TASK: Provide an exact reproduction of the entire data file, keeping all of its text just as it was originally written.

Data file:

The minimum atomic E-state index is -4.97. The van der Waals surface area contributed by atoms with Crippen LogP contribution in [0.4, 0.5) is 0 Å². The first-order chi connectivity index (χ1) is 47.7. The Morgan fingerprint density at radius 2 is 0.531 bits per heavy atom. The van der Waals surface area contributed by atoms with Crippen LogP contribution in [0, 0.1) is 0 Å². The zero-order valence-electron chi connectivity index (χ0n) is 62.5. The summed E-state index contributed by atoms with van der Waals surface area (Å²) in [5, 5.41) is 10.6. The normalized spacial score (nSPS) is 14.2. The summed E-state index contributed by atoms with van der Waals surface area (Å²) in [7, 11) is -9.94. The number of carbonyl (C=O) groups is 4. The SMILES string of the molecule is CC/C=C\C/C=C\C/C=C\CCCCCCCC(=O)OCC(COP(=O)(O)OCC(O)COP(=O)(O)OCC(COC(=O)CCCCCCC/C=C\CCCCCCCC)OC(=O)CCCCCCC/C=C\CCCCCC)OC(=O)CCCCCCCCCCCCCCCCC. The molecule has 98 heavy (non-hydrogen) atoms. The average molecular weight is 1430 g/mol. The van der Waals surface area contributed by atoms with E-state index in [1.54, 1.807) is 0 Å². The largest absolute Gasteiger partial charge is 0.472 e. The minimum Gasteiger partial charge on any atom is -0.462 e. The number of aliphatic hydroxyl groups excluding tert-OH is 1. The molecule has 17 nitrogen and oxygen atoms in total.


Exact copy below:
The minimum atomic E-state index is -4.97. The van der Waals surface area contributed by atoms with Crippen LogP contribution in [0.4, 0.5) is 0 Å². The first-order chi connectivity index (χ1) is 47.7. The Morgan fingerprint density at radius 2 is 0.531 bits per heavy atom. The van der Waals surface area contributed by atoms with Crippen LogP contribution in [0, 0.1) is 0 Å². The zero-order valence-electron chi connectivity index (χ0n) is 62.5. The summed E-state index contributed by atoms with van der Waals surface area (Å²) in [5, 5.41) is 10.6. The normalized spacial score (nSPS) is 14.2. The summed E-state index contributed by atoms with van der Waals surface area (Å²) in [7, 11) is -9.94. The number of carbonyl (C=O) groups is 4. The SMILES string of the molecule is CC/C=C\C/C=C\C/C=C\CCCCCCCC(=O)OCC(COP(=O)(O)OCC(O)COP(=O)(O)OCC(COC(=O)CCCCCCC/C=C\CCCCCCCC)OC(=O)CCCCCCC/C=C\CCCCCC)OC(=O)CCCCCCCCCCCCCCCCC. The molecule has 98 heavy (non-hydrogen) atoms. The average molecular weight is 1430 g/mol. The van der Waals surface area contributed by atoms with E-state index in [1.54, 1.807) is 0 Å². The largest absolute Gasteiger partial charge is 0.472 e. The minimum Gasteiger partial charge on any atom is -0.462 e. The number of aliphatic hydroxyl groups excluding tert-OH is 1. The molecule has 17 nitrogen and oxygen atoms in total.